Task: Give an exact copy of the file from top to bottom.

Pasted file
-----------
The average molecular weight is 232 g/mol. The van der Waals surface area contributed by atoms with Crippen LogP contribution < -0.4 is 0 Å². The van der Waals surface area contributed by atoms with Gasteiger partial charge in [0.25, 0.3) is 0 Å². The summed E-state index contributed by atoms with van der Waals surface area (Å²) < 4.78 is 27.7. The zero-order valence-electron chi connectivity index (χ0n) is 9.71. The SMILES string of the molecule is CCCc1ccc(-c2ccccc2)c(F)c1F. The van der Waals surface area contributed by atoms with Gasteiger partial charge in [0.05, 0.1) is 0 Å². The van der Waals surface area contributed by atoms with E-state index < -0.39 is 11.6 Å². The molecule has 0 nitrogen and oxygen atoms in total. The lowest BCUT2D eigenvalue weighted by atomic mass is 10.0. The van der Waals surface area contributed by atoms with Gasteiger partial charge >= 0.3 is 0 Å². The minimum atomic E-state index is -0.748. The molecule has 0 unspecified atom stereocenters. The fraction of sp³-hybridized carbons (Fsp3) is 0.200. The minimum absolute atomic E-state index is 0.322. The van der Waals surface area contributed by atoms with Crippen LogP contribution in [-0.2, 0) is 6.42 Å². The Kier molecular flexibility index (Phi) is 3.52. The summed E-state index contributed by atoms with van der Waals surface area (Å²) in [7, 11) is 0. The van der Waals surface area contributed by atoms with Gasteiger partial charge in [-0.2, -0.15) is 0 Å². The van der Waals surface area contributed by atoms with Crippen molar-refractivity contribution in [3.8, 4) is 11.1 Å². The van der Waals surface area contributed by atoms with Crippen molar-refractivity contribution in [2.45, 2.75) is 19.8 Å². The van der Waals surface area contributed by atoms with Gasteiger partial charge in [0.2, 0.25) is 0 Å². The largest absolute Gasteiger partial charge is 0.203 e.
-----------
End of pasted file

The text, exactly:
The average molecular weight is 232 g/mol. The van der Waals surface area contributed by atoms with Crippen LogP contribution < -0.4 is 0 Å². The van der Waals surface area contributed by atoms with Gasteiger partial charge in [0.25, 0.3) is 0 Å². The summed E-state index contributed by atoms with van der Waals surface area (Å²) < 4.78 is 27.7. The zero-order valence-electron chi connectivity index (χ0n) is 9.71. The SMILES string of the molecule is CCCc1ccc(-c2ccccc2)c(F)c1F. The van der Waals surface area contributed by atoms with Gasteiger partial charge in [0.05, 0.1) is 0 Å². The van der Waals surface area contributed by atoms with E-state index < -0.39 is 11.6 Å². The molecule has 0 nitrogen and oxygen atoms in total. The lowest BCUT2D eigenvalue weighted by atomic mass is 10.0. The van der Waals surface area contributed by atoms with Gasteiger partial charge >= 0.3 is 0 Å². The minimum atomic E-state index is -0.748. The molecule has 0 unspecified atom stereocenters. The fraction of sp³-hybridized carbons (Fsp3) is 0.200. The minimum absolute atomic E-state index is 0.322. The van der Waals surface area contributed by atoms with Crippen LogP contribution in [-0.2, 0) is 6.42 Å². The Kier molecular flexibility index (Phi) is 3.52. The summed E-state index contributed by atoms with van der Waals surface area (Å²) in [7, 11) is 0. The van der Waals surface area contributed by atoms with Gasteiger partial charge in [-0.2, -0.15) is 0 Å². The van der Waals surface area contributed by atoms with Crippen molar-refractivity contribution in [3.8, 4) is 11.1 Å². The van der Waals surface area contributed by atoms with Crippen molar-refractivity contribution in [2.45, 2.75) is 19.8 Å². The van der Waals surface area contributed by atoms with Gasteiger partial charge in [0.2, 0.25) is 0 Å². The largest absolute Gasteiger partial charge is 0.203 e.